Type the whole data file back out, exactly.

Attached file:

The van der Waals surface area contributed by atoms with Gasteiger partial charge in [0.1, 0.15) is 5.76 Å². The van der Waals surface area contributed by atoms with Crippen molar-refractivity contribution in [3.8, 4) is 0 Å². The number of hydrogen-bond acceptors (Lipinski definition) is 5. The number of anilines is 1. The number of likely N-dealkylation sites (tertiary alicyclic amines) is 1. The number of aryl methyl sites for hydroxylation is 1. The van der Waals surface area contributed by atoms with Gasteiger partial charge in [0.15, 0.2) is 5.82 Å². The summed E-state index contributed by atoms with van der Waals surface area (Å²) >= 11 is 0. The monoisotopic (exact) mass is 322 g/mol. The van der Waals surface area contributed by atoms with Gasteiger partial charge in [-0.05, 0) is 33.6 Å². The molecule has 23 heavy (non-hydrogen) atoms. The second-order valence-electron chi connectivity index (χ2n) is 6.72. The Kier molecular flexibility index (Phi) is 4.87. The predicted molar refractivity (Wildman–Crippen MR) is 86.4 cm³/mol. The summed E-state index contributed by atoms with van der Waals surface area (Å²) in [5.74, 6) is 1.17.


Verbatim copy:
The van der Waals surface area contributed by atoms with Gasteiger partial charge in [0.1, 0.15) is 5.76 Å². The van der Waals surface area contributed by atoms with Crippen molar-refractivity contribution in [3.8, 4) is 0 Å². The number of hydrogen-bond acceptors (Lipinski definition) is 5. The number of anilines is 1. The number of likely N-dealkylation sites (tertiary alicyclic amines) is 1. The number of aryl methyl sites for hydroxylation is 1. The van der Waals surface area contributed by atoms with Gasteiger partial charge in [0.15, 0.2) is 5.82 Å². The summed E-state index contributed by atoms with van der Waals surface area (Å²) >= 11 is 0. The monoisotopic (exact) mass is 322 g/mol. The van der Waals surface area contributed by atoms with Gasteiger partial charge in [-0.05, 0) is 33.6 Å². The molecule has 23 heavy (non-hydrogen) atoms. The second-order valence-electron chi connectivity index (χ2n) is 6.72. The Kier molecular flexibility index (Phi) is 4.87. The predicted molar refractivity (Wildman–Crippen MR) is 86.4 cm³/mol. The summed E-state index contributed by atoms with van der Waals surface area (Å²) in [5.74, 6) is 1.17.